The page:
CLO Trading Soars Amid Refinancing Pause
Secondary-market trading of collateralized loan obligations has suddenly sprung to life.
According to Empirasign, the weekly average supply of formal bid lists in the sector totaled $802.7 million from Jan. 1 to Feb. 15 — versus $525.9 million for all of 2018. Sources attributed the growth to a number of factors, including the broader financial market’s late-year volatility and a slowdown in deal refinancings.
“The bid is back,” one trader said.
For the most part, CLO trading had been slow since early 2017 — primarily because of surging refinancing activity that distracted investors and dealers. But with wider new-issue spreads dampening that production, industry participants think the increased secondary-market action could last a while.
To be sure, CLO trading will dip during the Structured Finance Industry Group’s “SFIG Vegas” conference in Las Vegas on Feb. 24-27. It was accelerating in the weeks leading up to the gathering, however, and is seen as likely to regain momentum in the weeks ahead.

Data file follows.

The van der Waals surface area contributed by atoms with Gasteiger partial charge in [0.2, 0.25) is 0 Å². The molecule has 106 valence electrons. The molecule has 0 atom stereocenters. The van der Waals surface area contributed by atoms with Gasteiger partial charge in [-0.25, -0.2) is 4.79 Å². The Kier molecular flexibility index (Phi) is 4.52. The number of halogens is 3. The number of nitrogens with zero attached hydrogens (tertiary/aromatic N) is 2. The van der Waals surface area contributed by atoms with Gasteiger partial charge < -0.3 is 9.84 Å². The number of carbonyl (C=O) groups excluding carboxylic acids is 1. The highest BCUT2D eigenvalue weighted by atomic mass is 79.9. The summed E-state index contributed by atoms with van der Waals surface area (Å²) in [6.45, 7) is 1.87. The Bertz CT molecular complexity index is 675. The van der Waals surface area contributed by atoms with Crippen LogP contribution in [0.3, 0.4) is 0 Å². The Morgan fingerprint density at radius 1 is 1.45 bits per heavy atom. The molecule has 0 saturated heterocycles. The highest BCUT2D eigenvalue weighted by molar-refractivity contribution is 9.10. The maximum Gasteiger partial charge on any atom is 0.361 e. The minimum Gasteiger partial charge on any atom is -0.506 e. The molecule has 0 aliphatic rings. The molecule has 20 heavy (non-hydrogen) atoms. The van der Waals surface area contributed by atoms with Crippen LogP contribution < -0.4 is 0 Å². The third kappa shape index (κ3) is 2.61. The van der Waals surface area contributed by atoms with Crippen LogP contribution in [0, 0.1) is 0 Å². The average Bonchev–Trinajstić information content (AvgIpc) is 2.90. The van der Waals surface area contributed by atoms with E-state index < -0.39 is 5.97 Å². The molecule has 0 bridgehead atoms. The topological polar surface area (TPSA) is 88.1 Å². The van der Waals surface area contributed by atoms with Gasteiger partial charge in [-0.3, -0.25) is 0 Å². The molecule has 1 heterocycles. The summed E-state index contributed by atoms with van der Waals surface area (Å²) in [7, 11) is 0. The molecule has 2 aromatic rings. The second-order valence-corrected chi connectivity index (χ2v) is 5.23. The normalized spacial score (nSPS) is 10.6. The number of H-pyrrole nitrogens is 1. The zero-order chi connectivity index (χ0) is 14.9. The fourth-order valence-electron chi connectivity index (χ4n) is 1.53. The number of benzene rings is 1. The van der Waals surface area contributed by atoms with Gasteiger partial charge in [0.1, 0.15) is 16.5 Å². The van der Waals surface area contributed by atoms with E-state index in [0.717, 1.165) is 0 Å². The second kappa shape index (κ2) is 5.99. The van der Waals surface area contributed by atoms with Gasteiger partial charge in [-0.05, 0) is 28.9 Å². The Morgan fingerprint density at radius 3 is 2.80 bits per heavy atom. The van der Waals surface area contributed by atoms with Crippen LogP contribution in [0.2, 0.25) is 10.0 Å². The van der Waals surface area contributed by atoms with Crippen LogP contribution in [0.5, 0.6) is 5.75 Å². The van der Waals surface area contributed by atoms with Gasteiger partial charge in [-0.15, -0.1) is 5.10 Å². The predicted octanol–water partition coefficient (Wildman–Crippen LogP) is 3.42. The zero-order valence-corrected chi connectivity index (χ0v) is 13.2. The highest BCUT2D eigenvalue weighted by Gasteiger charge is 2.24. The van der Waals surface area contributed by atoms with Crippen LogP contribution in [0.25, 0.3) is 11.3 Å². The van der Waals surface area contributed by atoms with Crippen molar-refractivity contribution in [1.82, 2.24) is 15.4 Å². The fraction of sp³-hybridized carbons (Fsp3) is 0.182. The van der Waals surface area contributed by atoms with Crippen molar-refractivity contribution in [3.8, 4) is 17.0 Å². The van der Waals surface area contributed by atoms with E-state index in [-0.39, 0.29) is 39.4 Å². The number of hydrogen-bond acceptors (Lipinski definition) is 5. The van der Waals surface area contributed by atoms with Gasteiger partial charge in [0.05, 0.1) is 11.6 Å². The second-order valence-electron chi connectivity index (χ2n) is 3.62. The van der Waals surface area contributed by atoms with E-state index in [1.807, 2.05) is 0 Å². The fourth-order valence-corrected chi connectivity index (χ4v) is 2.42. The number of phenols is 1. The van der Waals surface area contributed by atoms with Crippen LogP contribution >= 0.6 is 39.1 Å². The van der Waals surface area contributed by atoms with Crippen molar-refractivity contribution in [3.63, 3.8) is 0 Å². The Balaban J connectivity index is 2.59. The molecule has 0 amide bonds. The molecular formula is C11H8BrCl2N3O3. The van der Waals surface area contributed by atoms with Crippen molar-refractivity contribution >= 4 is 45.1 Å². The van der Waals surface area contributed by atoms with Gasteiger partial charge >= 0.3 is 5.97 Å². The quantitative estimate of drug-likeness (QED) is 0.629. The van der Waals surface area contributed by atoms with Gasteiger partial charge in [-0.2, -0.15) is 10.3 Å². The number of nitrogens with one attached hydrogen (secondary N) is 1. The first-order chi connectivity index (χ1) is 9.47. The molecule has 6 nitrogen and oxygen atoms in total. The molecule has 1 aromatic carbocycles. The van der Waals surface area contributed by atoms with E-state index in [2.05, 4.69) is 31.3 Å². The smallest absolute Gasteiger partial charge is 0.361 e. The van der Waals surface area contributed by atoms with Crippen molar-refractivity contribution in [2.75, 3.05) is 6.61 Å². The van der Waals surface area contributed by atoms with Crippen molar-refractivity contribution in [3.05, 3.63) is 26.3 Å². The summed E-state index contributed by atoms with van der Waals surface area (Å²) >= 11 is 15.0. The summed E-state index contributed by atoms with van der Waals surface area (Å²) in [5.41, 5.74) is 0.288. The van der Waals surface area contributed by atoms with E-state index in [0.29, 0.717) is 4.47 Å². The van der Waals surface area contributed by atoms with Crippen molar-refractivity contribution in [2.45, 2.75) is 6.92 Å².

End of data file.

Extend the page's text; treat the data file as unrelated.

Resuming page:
Consider that the week of Feb. 11 was the busiest this year in terms of CLOs offered for sale on the secondary market, at $1.2 billion. Coming off the Presidents’ Day holiday, another $364.2 million was up for grabs on Feb. 19 and 20.
As for financial-market volatility, one investor said that as the values of mezzanine CLO securities fell by about five cents on the dollar in December, to 94 cents, buysiders were lured into the market. And while the prices of those bonds since have recouped most of their losses, opportunities could remain.
That’s in part because CLOs that are refinanced or called for other reasons are repaid at par value. “A lot more options develop when you have bonds that are past their reinvestment period, are amortizing down or are trading at significant discount to par because they were issued at much wider coupons,” the investor said.
The stronger CLO trading contrasts with activity among other types of structured products. Secondary-market offerings of mortgage bonds fell to $962.9 million during the Jan. 1-Feb. 15 period, for example, from $996.5 million in 2018.